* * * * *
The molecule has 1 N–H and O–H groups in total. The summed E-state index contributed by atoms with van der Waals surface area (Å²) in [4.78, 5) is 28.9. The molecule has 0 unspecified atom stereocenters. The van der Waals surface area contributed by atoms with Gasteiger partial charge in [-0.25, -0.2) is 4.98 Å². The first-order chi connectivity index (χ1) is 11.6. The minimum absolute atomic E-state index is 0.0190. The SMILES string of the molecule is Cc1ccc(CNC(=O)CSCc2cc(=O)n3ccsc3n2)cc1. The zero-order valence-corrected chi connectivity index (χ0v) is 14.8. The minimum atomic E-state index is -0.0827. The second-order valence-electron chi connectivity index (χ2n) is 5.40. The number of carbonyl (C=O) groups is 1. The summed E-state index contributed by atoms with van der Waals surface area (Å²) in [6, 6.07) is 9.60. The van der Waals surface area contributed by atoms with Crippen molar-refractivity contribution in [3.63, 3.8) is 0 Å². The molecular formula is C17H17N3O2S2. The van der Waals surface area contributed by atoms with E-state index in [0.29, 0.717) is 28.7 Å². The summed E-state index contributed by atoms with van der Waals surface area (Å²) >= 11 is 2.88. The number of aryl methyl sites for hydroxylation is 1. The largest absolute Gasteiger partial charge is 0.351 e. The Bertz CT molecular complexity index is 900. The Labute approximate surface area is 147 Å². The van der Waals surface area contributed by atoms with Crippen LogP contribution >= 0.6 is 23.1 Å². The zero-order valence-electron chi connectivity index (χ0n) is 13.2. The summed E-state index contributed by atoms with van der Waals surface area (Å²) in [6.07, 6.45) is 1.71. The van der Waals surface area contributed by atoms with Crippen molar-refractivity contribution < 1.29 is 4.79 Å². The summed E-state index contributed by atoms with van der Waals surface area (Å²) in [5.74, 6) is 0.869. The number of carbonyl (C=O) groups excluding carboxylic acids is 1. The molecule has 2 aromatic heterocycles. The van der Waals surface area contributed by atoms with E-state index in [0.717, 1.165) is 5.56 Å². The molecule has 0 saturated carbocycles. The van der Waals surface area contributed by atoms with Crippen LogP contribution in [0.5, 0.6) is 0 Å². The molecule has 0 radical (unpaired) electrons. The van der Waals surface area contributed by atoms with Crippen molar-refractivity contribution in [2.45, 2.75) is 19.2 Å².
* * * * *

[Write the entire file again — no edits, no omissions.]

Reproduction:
The molecule has 1 N–H and O–H groups in total. The summed E-state index contributed by atoms with van der Waals surface area (Å²) in [4.78, 5) is 28.9. The molecule has 0 unspecified atom stereocenters. The van der Waals surface area contributed by atoms with Gasteiger partial charge in [-0.25, -0.2) is 4.98 Å². The first-order chi connectivity index (χ1) is 11.6. The minimum absolute atomic E-state index is 0.0190. The SMILES string of the molecule is Cc1ccc(CNC(=O)CSCc2cc(=O)n3ccsc3n2)cc1. The zero-order valence-corrected chi connectivity index (χ0v) is 14.8. The minimum atomic E-state index is -0.0827. The second-order valence-electron chi connectivity index (χ2n) is 5.40. The number of carbonyl (C=O) groups is 1. The summed E-state index contributed by atoms with van der Waals surface area (Å²) in [6, 6.07) is 9.60. The van der Waals surface area contributed by atoms with Crippen molar-refractivity contribution in [3.63, 3.8) is 0 Å². The molecular formula is C17H17N3O2S2. The van der Waals surface area contributed by atoms with E-state index in [0.29, 0.717) is 28.7 Å². The summed E-state index contributed by atoms with van der Waals surface area (Å²) >= 11 is 2.88. The number of aryl methyl sites for hydroxylation is 1. The largest absolute Gasteiger partial charge is 0.351 e. The Bertz CT molecular complexity index is 900. The Labute approximate surface area is 147 Å². The van der Waals surface area contributed by atoms with Crippen LogP contribution >= 0.6 is 23.1 Å². The zero-order valence-electron chi connectivity index (χ0n) is 13.2. The summed E-state index contributed by atoms with van der Waals surface area (Å²) in [6.07, 6.45) is 1.71. The van der Waals surface area contributed by atoms with Crippen molar-refractivity contribution < 1.29 is 4.79 Å². The summed E-state index contributed by atoms with van der Waals surface area (Å²) in [5.74, 6) is 0.869. The number of carbonyl (C=O) groups excluding carboxylic acids is 1. The molecule has 2 aromatic heterocycles. The van der Waals surface area contributed by atoms with E-state index in [0.717, 1.165) is 5.56 Å². The molecule has 0 saturated carbocycles. The van der Waals surface area contributed by atoms with Crippen LogP contribution in [0.5, 0.6) is 0 Å². The molecule has 0 radical (unpaired) electrons. The van der Waals surface area contributed by atoms with Crippen molar-refractivity contribution in [2.45, 2.75) is 19.2 Å².